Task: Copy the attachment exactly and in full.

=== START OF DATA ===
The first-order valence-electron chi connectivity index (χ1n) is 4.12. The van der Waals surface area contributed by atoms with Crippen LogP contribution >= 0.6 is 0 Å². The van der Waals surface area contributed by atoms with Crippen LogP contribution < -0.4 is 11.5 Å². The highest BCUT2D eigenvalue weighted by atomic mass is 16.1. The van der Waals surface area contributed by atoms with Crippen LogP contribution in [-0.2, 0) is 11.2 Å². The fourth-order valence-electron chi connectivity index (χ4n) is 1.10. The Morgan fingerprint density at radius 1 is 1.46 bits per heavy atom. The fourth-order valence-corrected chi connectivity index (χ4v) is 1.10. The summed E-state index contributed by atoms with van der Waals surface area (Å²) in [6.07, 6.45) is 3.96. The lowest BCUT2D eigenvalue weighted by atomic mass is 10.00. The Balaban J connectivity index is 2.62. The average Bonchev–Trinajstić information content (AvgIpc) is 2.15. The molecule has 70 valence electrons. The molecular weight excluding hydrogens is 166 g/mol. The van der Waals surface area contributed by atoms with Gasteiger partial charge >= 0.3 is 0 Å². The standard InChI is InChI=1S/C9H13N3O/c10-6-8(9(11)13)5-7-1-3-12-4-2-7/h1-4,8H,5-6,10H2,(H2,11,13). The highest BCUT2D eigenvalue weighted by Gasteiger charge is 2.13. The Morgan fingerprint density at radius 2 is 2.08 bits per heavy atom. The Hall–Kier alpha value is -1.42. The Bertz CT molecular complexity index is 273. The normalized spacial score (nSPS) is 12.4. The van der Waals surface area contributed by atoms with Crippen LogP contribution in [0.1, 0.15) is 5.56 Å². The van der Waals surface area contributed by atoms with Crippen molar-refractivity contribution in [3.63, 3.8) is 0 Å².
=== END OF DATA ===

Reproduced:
The first-order valence-electron chi connectivity index (χ1n) is 4.12. The van der Waals surface area contributed by atoms with Crippen LogP contribution >= 0.6 is 0 Å². The van der Waals surface area contributed by atoms with Crippen LogP contribution < -0.4 is 11.5 Å². The highest BCUT2D eigenvalue weighted by atomic mass is 16.1. The van der Waals surface area contributed by atoms with Crippen LogP contribution in [-0.2, 0) is 11.2 Å². The fourth-order valence-electron chi connectivity index (χ4n) is 1.10. The Morgan fingerprint density at radius 1 is 1.46 bits per heavy atom. The fourth-order valence-corrected chi connectivity index (χ4v) is 1.10. The summed E-state index contributed by atoms with van der Waals surface area (Å²) in [6.07, 6.45) is 3.96. The lowest BCUT2D eigenvalue weighted by atomic mass is 10.00. The Balaban J connectivity index is 2.62. The average Bonchev–Trinajstić information content (AvgIpc) is 2.15. The molecule has 70 valence electrons. The molecular weight excluding hydrogens is 166 g/mol. The van der Waals surface area contributed by atoms with Gasteiger partial charge >= 0.3 is 0 Å². The standard InChI is InChI=1S/C9H13N3O/c10-6-8(9(11)13)5-7-1-3-12-4-2-7/h1-4,8H,5-6,10H2,(H2,11,13). The highest BCUT2D eigenvalue weighted by Gasteiger charge is 2.13. The Morgan fingerprint density at radius 2 is 2.08 bits per heavy atom. The Hall–Kier alpha value is -1.42. The Bertz CT molecular complexity index is 273. The normalized spacial score (nSPS) is 12.4. The van der Waals surface area contributed by atoms with Crippen LogP contribution in [0.1, 0.15) is 5.56 Å². The van der Waals surface area contributed by atoms with Crippen molar-refractivity contribution in [3.63, 3.8) is 0 Å².